One of the most powerful elements in my 2021 Christmas show was whole-display effects. Patterns that wave across the entire layout in different directions in 3D are very engaging, especially in a display like ours where you can get up very close to the lights. Left/right and up/down are quite doable in 2D, but forward and backward in and out of the display need a different 3D camera angle.
In 2021, I only had one song with good 3D effects. Setting the camera angle on each effect takes time, but I was in such a hurry in 2021 and didn’t have much of it. I resolved to make better use of 3D for 2022. But, in the meantime, 3D had shown a significant drawback.
Because my house, like many, has a rectangular foundation shape, and a driveway, sidewalk, and fence that are squared against the street, the 3D view has a lot of stuff that shares the same X coordinate. With the default camera angle, this leads to a lot of effect renders that create streaks that are all the same color from front to back. See the video below, where the streaks are particularly pronounced on the side wall from 0:16-0:28 and again from 1:10 to 1:22.
So, I was faced with a conundrum: Live with the streaks, drop down to 2D and lose the ability to do 3D effects, or do a lot of camera angle tweaking. (UPDATE: xLights will be getting default cameras per group. This should help a lot.)
Another thing that happened was that early in 2022 we decided I wanted to do a Halloween show. I had a lot of time invested in the 2021 Christmas layout, and a lot would be common, but I also didn’t want to delete a lot of stuff that would be used for Christmas 2022. I asked a few people with more experience than I have, and they all said to just make two directories and live with it.
I decided instead to make a script that would solve the 3D problem by rotating the layout so that the 2D camera result was nicer, and to also prune out props that didn’t fit the holiday.
I applied a 3D transformation to my layout to rotate it 30 degrees around the Y axis. For comparison, here is the preview render of the same song with the rotation applied, which I feel to be marvelously better:
Now, I am not mathematically inclined enough to work on the layout in its rotated form. Nor did I manually move and rotate everything… That was done by a python script:
python pyLayout.py --layout=c:\2021\xlights_rgbeffects.xml --outlayout=c:\2021x\xlights_rgbeffects.xml --transform=roty:30
This script can do a few other coordinate transformations also: translate / shift the coordinates by adding an offset, or rotate around the other axes.
This is largely self-explanatory, but here are some other things to note:
- Rotation around X sounded like a good idea at first, but caused icicles to point upwards sometimes. I did not continue to rotate on Z or X.
- You do not need to render your sequences all on the same layout. As long as the channel map is the same, which it will be if all you do is rotate the layout, the fseq can be used in your original show directory.
Deleting Props and Inactivating Objects
To solve the case of multiple holidays on one layout, I wanted to delete props and inactivate some of the image objects in the layout. The script provides a way to delete items in one or more groups (or other selection criteria), so I made groups for Halloween- and Christmas-specific items, and then use the script to delete them out of the layout I use for rendering and show purposes:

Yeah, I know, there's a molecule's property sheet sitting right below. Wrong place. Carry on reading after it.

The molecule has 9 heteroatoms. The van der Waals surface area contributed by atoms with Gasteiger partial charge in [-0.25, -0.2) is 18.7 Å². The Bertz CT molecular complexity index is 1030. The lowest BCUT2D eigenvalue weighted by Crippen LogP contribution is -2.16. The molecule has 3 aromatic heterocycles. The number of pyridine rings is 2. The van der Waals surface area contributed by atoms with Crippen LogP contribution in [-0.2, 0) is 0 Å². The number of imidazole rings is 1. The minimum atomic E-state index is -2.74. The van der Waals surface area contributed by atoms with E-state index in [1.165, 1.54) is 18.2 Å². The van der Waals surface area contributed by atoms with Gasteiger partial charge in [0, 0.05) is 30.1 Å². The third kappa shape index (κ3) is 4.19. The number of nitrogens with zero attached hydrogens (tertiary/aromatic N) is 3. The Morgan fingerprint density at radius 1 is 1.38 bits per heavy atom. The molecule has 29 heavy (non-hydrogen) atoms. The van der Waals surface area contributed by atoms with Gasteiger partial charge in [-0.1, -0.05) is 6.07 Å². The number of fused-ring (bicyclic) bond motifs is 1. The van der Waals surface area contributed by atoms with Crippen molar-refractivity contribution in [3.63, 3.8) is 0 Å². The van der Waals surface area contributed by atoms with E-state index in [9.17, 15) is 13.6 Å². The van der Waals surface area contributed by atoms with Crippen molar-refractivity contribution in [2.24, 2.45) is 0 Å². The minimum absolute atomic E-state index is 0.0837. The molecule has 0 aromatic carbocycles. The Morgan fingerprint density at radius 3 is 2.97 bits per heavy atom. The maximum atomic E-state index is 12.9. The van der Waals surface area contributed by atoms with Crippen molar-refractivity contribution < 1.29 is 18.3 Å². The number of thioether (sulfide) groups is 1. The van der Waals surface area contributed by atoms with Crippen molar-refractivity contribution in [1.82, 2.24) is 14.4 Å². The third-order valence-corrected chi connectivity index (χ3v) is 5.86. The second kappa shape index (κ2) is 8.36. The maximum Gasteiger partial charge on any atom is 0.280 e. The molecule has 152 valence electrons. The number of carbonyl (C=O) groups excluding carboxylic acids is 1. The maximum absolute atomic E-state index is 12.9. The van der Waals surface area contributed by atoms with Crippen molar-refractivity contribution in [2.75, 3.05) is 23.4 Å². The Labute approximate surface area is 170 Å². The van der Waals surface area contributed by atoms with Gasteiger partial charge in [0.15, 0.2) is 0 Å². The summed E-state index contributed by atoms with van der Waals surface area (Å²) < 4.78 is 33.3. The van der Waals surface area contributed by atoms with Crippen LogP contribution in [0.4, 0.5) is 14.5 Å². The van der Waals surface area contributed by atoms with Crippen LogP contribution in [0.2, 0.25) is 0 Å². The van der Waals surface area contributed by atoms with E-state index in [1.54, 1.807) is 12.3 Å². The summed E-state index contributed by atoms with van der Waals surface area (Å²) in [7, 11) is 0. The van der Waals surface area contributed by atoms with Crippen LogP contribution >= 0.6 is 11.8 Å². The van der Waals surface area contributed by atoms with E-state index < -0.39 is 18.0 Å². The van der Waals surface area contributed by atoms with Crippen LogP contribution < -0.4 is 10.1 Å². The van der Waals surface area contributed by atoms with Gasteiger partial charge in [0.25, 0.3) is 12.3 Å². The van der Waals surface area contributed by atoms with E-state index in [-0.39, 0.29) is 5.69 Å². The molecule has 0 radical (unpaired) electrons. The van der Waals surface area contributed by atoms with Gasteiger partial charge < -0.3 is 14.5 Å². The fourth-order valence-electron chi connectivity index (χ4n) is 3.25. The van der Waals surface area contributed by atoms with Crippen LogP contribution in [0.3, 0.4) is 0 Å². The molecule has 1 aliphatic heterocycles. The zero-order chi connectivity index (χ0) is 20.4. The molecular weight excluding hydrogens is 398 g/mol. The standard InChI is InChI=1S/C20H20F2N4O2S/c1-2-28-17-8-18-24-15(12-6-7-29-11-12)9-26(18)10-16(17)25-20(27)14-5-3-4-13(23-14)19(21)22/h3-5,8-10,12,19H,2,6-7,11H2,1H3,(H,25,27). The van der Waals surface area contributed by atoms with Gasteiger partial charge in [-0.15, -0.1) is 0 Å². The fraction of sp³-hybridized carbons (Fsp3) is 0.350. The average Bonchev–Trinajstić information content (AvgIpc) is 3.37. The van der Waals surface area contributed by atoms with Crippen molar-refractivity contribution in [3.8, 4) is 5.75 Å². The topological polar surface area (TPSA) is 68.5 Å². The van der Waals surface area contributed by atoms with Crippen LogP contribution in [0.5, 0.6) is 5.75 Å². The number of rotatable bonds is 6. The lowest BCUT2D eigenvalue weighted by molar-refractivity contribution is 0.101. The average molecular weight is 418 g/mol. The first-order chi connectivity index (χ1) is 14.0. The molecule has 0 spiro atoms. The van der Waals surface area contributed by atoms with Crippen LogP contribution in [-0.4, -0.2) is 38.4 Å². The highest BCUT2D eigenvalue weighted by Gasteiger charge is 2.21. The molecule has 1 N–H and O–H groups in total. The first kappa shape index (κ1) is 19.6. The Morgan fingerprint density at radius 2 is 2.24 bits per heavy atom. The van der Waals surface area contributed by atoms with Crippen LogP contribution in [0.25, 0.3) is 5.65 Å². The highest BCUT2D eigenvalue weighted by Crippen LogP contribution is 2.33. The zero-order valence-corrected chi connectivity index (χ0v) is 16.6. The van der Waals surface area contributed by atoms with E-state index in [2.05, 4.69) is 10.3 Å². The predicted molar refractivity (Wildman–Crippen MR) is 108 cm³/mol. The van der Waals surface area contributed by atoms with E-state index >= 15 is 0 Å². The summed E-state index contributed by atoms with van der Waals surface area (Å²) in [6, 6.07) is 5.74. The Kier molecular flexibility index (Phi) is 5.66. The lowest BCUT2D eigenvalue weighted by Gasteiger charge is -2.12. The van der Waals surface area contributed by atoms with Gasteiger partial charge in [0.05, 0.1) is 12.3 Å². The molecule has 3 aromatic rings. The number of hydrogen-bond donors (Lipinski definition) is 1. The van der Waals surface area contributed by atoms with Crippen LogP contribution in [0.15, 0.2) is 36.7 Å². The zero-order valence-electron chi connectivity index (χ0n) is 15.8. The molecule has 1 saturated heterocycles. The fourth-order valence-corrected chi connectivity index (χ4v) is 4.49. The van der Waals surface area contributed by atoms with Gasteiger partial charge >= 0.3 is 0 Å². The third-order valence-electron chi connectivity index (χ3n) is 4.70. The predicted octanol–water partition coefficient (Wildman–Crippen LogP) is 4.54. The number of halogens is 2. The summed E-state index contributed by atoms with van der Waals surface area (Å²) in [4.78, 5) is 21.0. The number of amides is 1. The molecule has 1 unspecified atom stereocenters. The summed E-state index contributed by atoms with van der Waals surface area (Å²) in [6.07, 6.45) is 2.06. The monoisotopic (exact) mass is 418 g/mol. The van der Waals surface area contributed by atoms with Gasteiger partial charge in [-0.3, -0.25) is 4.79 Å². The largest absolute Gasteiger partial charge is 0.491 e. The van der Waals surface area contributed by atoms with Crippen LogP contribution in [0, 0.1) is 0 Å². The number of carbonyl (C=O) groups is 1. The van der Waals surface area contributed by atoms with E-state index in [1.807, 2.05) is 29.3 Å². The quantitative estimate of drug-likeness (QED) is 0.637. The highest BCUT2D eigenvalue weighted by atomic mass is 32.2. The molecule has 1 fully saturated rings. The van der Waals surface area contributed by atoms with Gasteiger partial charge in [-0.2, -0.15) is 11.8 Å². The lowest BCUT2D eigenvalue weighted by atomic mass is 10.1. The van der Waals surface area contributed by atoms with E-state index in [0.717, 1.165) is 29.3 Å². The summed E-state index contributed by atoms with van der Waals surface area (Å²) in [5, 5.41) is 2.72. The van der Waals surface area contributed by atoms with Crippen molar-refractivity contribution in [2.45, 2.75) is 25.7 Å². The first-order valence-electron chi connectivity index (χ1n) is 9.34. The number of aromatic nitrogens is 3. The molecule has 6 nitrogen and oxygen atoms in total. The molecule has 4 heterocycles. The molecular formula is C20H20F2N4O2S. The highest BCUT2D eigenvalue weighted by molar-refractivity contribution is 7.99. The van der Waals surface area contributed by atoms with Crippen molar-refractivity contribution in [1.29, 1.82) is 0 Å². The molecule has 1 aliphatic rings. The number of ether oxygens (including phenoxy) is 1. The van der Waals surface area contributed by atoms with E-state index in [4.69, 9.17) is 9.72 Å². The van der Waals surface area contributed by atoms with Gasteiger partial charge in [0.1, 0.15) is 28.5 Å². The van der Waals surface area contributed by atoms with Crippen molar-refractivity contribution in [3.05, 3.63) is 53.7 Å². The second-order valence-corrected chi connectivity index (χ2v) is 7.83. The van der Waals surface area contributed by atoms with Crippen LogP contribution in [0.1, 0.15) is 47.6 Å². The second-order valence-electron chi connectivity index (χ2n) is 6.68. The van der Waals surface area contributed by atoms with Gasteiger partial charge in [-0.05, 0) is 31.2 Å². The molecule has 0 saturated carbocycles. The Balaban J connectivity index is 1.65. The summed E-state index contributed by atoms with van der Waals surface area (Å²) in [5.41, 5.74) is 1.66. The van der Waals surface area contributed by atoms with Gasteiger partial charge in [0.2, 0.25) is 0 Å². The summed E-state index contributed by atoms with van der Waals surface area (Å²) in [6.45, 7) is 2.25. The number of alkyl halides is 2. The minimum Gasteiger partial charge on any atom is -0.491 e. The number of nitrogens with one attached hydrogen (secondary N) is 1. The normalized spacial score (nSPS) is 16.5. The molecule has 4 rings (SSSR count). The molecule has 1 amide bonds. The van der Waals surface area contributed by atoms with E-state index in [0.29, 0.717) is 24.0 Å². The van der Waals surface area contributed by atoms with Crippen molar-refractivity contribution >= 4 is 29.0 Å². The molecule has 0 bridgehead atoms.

python pyLayout.py --layout=c:\2022_Base\xlights_rgbeffects.xml --outlayout=c:\2022_Halloween\xlights_rgbeffects.xml "--edit=InGroup=OnlyForXmas:Delete:true;InGroup=OnlyForFuture:Delete:true;Obj=.*_Xmas:Active:false"
- Some arguments must be quoted if entered on the command line.
- Deleting props from xlights_rgbeffects.xml in this way does cause it to be potentially inconsistent with xlights_newtorks.xml if there were controller connections assigned to the deleted models. This is not a big problem; if you open xLights to the transformed directory and click “Save” on the controller tab it will write a new one. What you don’t want to do is launch xSchedule before doing this, as xSchedule trusts the outdated xlights_networks.xml and sends the wrong channels to the wrong place.
The script can also:
- Set the dimming curves on models (selected by wildcard or group); while setting the gamma to 2.2 manually on the whole display group is possible, this is a good way to automate and not forget.
- Set the appearance on images (maybe to darken them for nicer preview videos)
Putting It All Together
My final command for Halloween 2022 was:
python LayoutUtils/pyLayout.py --layout=c:\users\chuck\documents\xlightsShows\2022_Base\xlights_rgbeffects.xml --outlayout=c:\users\chuck\documents\xlightsShows\2022_Halloween\xlights_rgbeffects.xml "--edit=InGroup=OnlyForXmas:Delete:true;InGroup=OnlyForFuture:Delete:true" "--edit=Type=Obj:Brighten:30;Obj=.*_Xmas:Active:false" "--edit=Model=.*:dimcurveall:0,2.3;Model=TreeFence:dimcurvergb:-14,2.5,0,2.5,0,2.5" "--edit=Model=MainMatrix:dimcurveall:-60,2.5;Model=Arch Hedge.*:dimcurveall:-60,2.3" --transform=translate:0,0,-300;roty:30
- Sets the input layout
- Sets the output layout
- Deletes models from the “OnlyForXmas” and “OnlyForFuture” group
- Dims down the 3D objects that make up the house and yard
- Sets dimming curve on all models to a gamma of 2.3, and sets the red down a bit on a 5V tree.
- Sets the brightness down on the main matrix and large arches.
- Translates and rotates the whole layout in 3D space
You can feel free to use my script, of course. There is a bit of command-line help in it, but if it gives you any trouble you can reach me by email any address on my domain, or often at AusChristmasLighting.